Ultrawideband (UWB) signals originated in work on high resolution radar imaging several decades ago. Their application to short-range high data-rate communications was first proposed in the 1990s.
A signal is generally considered to be UWB if its bandwidth is comparable to its centre frequency. More precisely, under the current FCC regulations in the US, a signal is UWB if its absolute bandwidth exceeds 500 MHz or fractional bandwidth is over 20%. As shown in the FCC UWB frequency mask graph to the right, the band assigned to UWB indoor communications systems extends from 3.1 GHz to 10.6 GHz - a bandwidth of 7.5 GHz centred at 6.85 GHz.
At Oxford, we are currently working on applications for these very wideband signals in communications and medical imaging.
UWB Medical Imaging
The objectives of this project are
- To develop optimised antennas and transducers for medical imabing in appropriate immersion fluids (oils and saline solutions).
- To develop realistic UWB tissue simulant materials to enable construction of useful phantoms for further development of imaging.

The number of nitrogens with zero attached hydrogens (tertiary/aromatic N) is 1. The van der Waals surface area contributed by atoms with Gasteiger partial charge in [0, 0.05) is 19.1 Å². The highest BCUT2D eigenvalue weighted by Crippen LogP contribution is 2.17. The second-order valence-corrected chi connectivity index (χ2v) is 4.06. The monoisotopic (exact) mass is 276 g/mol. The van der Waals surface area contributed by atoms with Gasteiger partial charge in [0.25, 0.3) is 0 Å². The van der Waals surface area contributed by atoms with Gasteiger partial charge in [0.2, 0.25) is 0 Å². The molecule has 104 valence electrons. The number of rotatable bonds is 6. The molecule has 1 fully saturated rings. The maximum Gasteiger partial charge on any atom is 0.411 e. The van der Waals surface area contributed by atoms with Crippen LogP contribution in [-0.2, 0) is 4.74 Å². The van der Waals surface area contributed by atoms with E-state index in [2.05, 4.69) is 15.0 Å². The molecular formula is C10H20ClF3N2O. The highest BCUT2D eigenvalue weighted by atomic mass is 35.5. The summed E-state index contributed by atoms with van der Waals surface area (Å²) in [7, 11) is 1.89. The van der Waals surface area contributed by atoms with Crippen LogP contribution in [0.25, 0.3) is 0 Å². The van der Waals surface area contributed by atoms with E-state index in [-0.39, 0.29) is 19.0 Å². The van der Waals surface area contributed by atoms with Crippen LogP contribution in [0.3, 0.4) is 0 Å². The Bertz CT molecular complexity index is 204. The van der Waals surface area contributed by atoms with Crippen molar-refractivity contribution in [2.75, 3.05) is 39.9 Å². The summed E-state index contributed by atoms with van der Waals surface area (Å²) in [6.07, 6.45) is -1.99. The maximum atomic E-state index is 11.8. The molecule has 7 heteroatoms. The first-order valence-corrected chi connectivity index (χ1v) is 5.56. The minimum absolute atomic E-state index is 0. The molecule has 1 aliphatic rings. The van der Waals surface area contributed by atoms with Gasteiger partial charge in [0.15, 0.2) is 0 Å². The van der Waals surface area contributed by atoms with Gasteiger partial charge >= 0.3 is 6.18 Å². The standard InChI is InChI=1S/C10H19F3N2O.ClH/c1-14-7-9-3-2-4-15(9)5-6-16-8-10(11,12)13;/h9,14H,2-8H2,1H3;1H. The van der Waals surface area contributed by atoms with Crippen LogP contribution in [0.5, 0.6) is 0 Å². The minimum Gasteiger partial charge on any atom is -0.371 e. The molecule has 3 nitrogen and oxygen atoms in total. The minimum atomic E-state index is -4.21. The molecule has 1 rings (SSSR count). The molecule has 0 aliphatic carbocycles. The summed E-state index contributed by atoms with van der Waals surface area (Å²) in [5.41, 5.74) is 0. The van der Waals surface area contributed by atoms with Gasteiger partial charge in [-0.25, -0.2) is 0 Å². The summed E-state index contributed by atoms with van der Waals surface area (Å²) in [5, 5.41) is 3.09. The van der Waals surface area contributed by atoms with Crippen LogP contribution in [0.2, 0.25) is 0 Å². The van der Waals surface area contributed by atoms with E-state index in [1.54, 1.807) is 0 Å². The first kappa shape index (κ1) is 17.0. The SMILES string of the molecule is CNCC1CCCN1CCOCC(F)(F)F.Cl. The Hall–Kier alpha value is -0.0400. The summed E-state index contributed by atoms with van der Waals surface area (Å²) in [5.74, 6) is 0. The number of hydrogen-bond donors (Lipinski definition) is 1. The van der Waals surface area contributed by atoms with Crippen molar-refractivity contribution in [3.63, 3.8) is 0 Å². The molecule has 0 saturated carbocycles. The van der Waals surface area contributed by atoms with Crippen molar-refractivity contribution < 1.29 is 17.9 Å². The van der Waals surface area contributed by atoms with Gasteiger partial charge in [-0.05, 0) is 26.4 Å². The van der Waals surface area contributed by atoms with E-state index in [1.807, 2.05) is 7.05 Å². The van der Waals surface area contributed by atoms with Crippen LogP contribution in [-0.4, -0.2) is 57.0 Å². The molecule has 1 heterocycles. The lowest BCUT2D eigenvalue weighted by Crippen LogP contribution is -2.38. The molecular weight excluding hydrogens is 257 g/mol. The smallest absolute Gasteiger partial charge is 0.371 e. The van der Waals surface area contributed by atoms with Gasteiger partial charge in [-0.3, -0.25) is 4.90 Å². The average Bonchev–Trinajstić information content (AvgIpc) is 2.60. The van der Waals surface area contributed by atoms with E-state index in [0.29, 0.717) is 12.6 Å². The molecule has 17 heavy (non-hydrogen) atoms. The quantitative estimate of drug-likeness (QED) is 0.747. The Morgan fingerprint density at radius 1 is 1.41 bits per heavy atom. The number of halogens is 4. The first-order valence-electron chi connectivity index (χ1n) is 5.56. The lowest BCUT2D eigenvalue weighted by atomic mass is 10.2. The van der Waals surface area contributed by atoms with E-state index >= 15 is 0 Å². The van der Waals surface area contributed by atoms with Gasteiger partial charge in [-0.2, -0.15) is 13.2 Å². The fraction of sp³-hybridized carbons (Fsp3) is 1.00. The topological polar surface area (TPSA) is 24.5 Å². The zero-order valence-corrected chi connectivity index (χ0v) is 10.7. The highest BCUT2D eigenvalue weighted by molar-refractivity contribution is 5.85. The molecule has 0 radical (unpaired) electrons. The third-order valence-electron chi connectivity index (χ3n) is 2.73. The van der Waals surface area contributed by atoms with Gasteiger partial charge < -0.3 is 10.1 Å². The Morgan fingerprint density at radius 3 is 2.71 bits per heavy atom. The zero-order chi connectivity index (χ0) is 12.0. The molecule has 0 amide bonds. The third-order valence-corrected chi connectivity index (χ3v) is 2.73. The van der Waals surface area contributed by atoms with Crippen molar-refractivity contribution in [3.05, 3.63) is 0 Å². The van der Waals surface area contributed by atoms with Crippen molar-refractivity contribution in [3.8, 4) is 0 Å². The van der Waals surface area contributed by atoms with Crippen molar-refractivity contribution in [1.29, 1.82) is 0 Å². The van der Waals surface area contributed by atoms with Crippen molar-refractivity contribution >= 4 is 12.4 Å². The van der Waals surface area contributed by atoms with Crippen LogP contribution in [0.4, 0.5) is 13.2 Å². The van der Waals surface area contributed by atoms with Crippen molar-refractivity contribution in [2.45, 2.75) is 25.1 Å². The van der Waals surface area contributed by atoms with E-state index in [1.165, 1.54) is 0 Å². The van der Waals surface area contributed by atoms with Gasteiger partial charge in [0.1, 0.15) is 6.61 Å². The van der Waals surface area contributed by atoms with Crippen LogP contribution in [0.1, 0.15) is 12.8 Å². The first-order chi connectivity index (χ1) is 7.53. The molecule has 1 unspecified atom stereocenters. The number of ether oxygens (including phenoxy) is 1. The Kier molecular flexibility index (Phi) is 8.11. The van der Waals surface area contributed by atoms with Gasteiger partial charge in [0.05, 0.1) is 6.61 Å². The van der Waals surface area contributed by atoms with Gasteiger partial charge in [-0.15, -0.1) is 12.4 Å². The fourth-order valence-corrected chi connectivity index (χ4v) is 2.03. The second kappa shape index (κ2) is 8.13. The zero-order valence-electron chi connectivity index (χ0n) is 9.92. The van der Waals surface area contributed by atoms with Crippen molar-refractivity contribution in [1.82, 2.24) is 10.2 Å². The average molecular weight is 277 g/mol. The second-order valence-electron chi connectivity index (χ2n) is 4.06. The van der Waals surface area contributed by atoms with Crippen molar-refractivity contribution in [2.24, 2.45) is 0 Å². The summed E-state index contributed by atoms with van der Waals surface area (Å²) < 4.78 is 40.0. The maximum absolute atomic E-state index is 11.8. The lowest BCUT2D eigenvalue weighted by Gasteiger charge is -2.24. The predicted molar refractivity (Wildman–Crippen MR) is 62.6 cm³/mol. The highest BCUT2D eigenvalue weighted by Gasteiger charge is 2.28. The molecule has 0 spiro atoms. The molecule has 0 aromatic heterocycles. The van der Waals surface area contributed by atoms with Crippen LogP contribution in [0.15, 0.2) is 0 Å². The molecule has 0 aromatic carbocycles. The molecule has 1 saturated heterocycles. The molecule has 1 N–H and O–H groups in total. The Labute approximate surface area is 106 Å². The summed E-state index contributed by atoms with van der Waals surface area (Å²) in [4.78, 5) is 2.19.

- To demonstrate imaging acquisition using scanned antennas and switched antenna arrays with realistic phantoms.
- To explore physical optics based 3D imaging algorithms for conversion of measured phase and amplitude data into useful tomographic images.
The UWB propagation channel differs from the narrowband and wideband channel in its fundamental characteristics that are of great interest in communications. We are undertaking a collaborative EPSRC-funded research project on various aspects of the UWB communications channel. As a next step, we have applied this channel analysis to improved system design.
The major objectives of the propagation research are
Diffraction, reflection, refraction and path loss characteristics in terms of time, frequency and range will be studied and models developed
Polarisation behaviour through walls and structures of differing material content will be studied
Spatio-temporal characteristics will also be studied with a view to identifying advanced antenna configurations for diversity, adaptive systems and MIMO type operation.
Code families/pulse waveforms will be studied and simulated within the real channel data to ascertain an optimum waveform and modulation scheme.
Capacity limits for communications will be ascertained based on the channel behaviour and the candidate modulation schemes.